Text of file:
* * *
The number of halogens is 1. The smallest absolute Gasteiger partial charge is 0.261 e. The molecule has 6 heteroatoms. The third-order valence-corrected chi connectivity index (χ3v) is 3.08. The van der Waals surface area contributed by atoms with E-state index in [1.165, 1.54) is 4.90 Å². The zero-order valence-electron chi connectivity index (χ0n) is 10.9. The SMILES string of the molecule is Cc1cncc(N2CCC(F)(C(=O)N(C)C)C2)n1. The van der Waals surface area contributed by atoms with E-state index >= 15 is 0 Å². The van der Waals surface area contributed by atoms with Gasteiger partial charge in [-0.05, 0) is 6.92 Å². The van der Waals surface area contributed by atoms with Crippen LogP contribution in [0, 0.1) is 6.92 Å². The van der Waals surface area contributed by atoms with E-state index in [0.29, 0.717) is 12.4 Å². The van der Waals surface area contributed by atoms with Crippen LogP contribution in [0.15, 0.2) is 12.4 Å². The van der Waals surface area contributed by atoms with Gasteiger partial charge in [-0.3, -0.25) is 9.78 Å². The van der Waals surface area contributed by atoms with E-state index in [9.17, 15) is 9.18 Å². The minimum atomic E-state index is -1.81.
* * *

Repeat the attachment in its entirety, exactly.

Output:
The number of halogens is 1. The smallest absolute Gasteiger partial charge is 0.261 e. The molecule has 6 heteroatoms. The third-order valence-corrected chi connectivity index (χ3v) is 3.08. The van der Waals surface area contributed by atoms with E-state index in [1.165, 1.54) is 4.90 Å². The zero-order valence-electron chi connectivity index (χ0n) is 10.9. The SMILES string of the molecule is Cc1cncc(N2CCC(F)(C(=O)N(C)C)C2)n1. The van der Waals surface area contributed by atoms with E-state index >= 15 is 0 Å². The van der Waals surface area contributed by atoms with Gasteiger partial charge in [-0.05, 0) is 6.92 Å². The van der Waals surface area contributed by atoms with Crippen LogP contribution in [0, 0.1) is 6.92 Å². The van der Waals surface area contributed by atoms with E-state index in [0.29, 0.717) is 12.4 Å². The van der Waals surface area contributed by atoms with Crippen LogP contribution in [0.15, 0.2) is 12.4 Å². The van der Waals surface area contributed by atoms with Gasteiger partial charge in [-0.3, -0.25) is 9.78 Å². The van der Waals surface area contributed by atoms with E-state index in [9.17, 15) is 9.18 Å². The minimum atomic E-state index is -1.81.